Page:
We live in a world of blame

 Originally posted on Tumblr, February, 2014…

William Wordsworth said that poetry comes from the “spontaneous overflow of powerful feelings.” This perfectly describes the point at which I become compelled to blog. I allow the powerful feelings to build up over hours, perhaps days. The feelings begin to interfere with my ability to think about anything else, and I’m left with no choice but to sit at my laptop and write.

As I snuggle inside, enjoying another southern snow day, I cannot help but react to the news blips I have heard over the past few weeks in not-so-Hotlanta. The snowy debacle of January’s Snowpocolypse was a true testament to the layers of blame that our community piled on our local officials. Atlantans blamed the DOT, the Governor, the Mayor, the weathermen, and even the south for the horrible conditions here a few weeks ago.  Each of these individuals and groups were placed on the stand and forced to testify. Not surprisingly, they all had someone to blame.

We live in the sphere of CYA  (cover your a*&). Everyone has to CYA in order to avoid the proverbial finger pointing. Alibis and justifications are more important than fresh fruit. We fear decision making as it brings impending censure.  When decision makers decide in error, they are crucified by those around them, which causes them to lash out in blame-game desperation. It becomes vicious. Rapidly.

This blame game doesn’t live exclusively in city politics- it plagues our schools, too. Communities blame schools and teachers for low test scores, low grades, and low self esteem. Teaching in the modern world is a daily CYA workout, where hours are spent determining ways to reteach, intervene, help, nurture and placate our youngsters in a way that will offer the least resistance from parents. Everything we do must be justifiable, or there will be blame.

We are going to back ourselves into a corner where no one will be willing to be the decision maker. Who would want the responsibility? Our pool of leaders will eventually dwindle, as no one will want to risk the blame. Only true CYA geniuses will fill these slots; those with the true power to self-vindicate, yet these may not be people that we should trust. We will run out of city leaders, teachers, and school administrators, who have tired of the sport of CYA. Our worthy leaders will seek shelter in safer careers; careers not so badgered by blame.

Folks need to start a grassroots “STOP THE BLAME” campaign.Blame is a bully who has to find a victim.  If we don’t hurry, there won’t be blankets broad enough to CYA adequately. Blame is not a food group; we do not need it.


Confessions of a list hoarder

 Originally published on Tumblr -August, 2014:

Someone laughed at me the other day because I make lists. I am a list maker. I may even be a list hoarder.  I like to see my responsibilities mapped out- with bullets and stars.  I am not sure if this grew out of my need to remember things in my crazy, three-kid-work full- time world, or if it is my deeper need to feel a sense of accomplishment when I can scratch items off the list(s). When life gets hectic, it’s nice to know that, although the laundry didn’t make the cut, I did pick up my oldest child from practice, and I did email the mom of the kid who seemed depressed. These are things I can hang my hat on as the moon rises.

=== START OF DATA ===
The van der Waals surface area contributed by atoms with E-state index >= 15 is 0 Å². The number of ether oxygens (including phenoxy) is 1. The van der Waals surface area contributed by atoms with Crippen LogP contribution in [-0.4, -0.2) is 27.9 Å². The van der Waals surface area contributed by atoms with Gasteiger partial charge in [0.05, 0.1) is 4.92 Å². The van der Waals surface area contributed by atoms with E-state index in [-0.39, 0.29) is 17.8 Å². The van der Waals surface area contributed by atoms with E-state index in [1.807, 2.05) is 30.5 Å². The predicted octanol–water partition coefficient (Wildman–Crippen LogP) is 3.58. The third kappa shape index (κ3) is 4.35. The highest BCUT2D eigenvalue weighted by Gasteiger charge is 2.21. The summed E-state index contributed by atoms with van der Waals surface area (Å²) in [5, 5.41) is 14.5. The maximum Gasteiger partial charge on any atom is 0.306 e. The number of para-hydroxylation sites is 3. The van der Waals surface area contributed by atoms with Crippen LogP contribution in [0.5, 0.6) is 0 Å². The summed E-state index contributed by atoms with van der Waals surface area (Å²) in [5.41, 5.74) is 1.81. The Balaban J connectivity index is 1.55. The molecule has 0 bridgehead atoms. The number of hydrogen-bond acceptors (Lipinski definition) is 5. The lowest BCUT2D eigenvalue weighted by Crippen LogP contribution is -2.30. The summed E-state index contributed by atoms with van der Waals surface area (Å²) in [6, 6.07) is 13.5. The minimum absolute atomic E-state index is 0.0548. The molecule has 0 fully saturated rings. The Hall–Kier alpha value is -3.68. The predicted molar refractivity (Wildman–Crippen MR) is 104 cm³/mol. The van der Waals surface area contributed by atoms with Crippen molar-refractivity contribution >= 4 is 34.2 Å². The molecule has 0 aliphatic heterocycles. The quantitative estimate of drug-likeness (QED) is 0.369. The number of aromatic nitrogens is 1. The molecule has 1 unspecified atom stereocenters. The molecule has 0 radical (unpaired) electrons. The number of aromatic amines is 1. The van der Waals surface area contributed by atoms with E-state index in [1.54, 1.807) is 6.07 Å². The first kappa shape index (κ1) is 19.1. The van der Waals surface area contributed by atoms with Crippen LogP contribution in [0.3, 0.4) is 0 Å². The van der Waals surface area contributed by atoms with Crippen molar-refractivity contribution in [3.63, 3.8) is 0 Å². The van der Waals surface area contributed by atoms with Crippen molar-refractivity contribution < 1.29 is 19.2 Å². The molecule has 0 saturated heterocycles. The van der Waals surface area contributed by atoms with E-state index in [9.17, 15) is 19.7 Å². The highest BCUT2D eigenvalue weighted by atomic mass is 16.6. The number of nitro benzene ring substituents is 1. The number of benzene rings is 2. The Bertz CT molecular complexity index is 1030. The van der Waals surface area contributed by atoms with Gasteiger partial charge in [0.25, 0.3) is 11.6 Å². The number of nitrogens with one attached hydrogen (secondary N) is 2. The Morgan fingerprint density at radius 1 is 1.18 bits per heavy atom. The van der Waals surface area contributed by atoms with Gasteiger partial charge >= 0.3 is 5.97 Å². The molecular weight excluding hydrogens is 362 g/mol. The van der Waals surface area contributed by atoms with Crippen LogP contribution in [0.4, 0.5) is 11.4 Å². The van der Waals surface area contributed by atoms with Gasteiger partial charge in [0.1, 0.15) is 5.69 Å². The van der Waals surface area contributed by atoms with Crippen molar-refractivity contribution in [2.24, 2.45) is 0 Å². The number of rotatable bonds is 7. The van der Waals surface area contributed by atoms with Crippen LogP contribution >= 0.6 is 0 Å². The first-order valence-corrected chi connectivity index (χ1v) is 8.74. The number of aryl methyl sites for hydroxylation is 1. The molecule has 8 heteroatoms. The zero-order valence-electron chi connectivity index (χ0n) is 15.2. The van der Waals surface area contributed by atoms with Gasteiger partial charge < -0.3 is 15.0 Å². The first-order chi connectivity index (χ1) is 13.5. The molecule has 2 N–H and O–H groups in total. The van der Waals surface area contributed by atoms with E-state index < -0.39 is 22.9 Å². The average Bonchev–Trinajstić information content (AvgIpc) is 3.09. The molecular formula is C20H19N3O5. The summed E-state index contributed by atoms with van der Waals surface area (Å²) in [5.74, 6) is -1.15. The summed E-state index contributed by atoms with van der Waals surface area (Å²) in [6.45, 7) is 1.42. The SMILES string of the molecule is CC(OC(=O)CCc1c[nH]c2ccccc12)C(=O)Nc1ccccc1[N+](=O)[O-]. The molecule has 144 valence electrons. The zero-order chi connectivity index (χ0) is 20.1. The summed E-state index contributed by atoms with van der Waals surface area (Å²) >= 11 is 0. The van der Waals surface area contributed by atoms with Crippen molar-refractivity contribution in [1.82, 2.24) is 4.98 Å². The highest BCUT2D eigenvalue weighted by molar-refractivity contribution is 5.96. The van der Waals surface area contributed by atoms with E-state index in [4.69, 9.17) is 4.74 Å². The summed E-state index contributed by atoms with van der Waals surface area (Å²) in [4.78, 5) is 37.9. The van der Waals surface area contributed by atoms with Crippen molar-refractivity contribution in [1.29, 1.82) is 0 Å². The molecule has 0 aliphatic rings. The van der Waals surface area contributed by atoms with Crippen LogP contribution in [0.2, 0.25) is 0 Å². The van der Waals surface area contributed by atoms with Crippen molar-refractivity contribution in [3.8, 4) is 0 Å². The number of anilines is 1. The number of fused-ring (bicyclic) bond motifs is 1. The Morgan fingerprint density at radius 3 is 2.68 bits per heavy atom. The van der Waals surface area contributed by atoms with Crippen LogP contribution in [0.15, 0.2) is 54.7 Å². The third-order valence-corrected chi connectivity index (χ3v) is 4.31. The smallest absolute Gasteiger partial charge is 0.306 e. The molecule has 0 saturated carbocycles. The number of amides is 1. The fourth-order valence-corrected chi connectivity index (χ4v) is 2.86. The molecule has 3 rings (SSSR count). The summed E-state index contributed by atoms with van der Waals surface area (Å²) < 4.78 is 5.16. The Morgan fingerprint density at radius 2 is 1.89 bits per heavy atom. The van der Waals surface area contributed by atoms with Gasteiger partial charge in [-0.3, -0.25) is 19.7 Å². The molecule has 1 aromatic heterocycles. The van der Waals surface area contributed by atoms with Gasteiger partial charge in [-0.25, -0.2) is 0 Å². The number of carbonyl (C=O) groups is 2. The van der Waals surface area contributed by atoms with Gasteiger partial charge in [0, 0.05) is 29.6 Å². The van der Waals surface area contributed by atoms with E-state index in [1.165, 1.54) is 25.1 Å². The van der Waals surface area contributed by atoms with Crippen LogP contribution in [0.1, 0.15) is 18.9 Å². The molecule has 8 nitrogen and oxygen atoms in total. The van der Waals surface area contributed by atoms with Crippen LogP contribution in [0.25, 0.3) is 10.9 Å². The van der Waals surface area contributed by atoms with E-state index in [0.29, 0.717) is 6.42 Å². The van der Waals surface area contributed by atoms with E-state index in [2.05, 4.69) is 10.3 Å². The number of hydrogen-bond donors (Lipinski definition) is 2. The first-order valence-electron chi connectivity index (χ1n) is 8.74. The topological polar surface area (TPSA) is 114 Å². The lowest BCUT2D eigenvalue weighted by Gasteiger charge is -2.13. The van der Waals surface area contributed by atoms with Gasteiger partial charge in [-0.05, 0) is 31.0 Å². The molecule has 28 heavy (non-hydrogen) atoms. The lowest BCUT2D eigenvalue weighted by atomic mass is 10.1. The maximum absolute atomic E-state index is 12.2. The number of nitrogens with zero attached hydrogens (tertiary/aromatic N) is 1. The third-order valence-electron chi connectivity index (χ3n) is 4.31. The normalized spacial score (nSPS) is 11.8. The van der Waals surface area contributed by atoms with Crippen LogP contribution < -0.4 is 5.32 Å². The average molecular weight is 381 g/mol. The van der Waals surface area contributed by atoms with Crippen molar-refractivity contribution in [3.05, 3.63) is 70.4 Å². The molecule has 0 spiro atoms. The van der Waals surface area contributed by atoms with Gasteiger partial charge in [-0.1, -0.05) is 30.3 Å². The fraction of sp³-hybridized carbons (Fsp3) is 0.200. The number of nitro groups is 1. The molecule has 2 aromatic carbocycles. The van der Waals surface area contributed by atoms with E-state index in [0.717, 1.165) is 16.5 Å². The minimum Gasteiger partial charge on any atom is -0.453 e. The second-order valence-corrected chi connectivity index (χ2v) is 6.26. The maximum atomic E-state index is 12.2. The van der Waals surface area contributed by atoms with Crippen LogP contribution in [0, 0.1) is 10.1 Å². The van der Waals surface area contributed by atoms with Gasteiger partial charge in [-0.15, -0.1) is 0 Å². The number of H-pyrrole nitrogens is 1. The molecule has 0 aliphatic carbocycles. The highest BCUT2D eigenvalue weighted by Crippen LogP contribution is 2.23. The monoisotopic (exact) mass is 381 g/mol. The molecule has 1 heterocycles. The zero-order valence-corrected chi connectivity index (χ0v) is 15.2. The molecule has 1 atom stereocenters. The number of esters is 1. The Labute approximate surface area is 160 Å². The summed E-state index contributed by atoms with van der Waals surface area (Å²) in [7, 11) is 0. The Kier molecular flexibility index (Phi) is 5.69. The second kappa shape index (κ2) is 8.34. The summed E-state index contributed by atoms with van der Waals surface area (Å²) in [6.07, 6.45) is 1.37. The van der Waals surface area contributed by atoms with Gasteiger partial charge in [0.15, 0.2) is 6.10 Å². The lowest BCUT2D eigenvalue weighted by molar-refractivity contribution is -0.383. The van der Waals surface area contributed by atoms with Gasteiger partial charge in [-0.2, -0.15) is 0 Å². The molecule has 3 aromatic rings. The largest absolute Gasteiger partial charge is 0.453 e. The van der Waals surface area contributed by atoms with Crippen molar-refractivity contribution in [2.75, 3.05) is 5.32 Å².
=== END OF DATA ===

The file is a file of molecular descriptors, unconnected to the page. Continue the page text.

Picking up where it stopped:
I have lists all over the place.

I have lists on sticky notes that I attach to my work laptop.These are the urgent, must-finish-today things. These are the “CYA” things. These are jotted in nearly illegible scratches. The residue left from the trashed sticky note makes me happy; I accomplished. I dodged a bullet. Or two.

I have lists in my “notebook-o-lists” which I keep visible on my desk. Here I scrawl tasks both large and small, albeit not tasks with the same imminence as the sticky-note cousins. I draw lines through finished items. If a page has too many scribbles, I move to the next page and put the unfinished items at the top. Its a fresh start. I feel bad for the items who keep getting bumped along. They eventually get my attention out of this sense of pity.

I have lists written under each day in my calendar of the activities that need pick ups, drop offs, snacks, and/or fancy clothes.

I have lists of my favorite books: books I want to read, books that folks recommend to me, and books I hated. I keep these lists on my favorite book-nerd app, my soul-calming app: Goodreads. This app also allows me to view the lists of all my reader friends. Yes, I like to look at the lists of others- a sure sign that I have a problem.

I have “lists of lists” housed in the “NOTES” app on my phone. These lists are all over the place.  I keep lists of blog ideas, lists of gift ideas, lists of cool quotes I find, lists of who paid dues for things I collect, lists of cool snippets I think of that I may want to use somewhere, lists of ideas for my novel, lists of songs I hear that I want on my ipod, and lists of my dreams.

I have lists that I don’t have time to write down. These are the lists that rattle around my brain at times when I can’t write them down. These lists are often fleeting, thus frustrating. I need these orphan lists to find their forever homes.

I buy books of lists. I’m drawn to them. The English Teacher’s Book of Listsstares at me from the right, and 10,000 Ideas for Term Papers, Projects, and Speeches watches me from the left. I have David Letterman’s books of “Top 10s”, and they crack me up.

Even as I disclose my lists, I feel annoyed at myself-  I should have pre-written a list of my lists, to order them and make sure that they flow properly. Alas, I cannot allow it. What I can do is try to understand my list lunacy. I can realize that my lists are therapeutic in my life. They make me feel good. I work best when I have lists. Lists bring order to a life of confusion. Lists take away the fear of forgetting.

My name is Heidi and I am a list hoarder.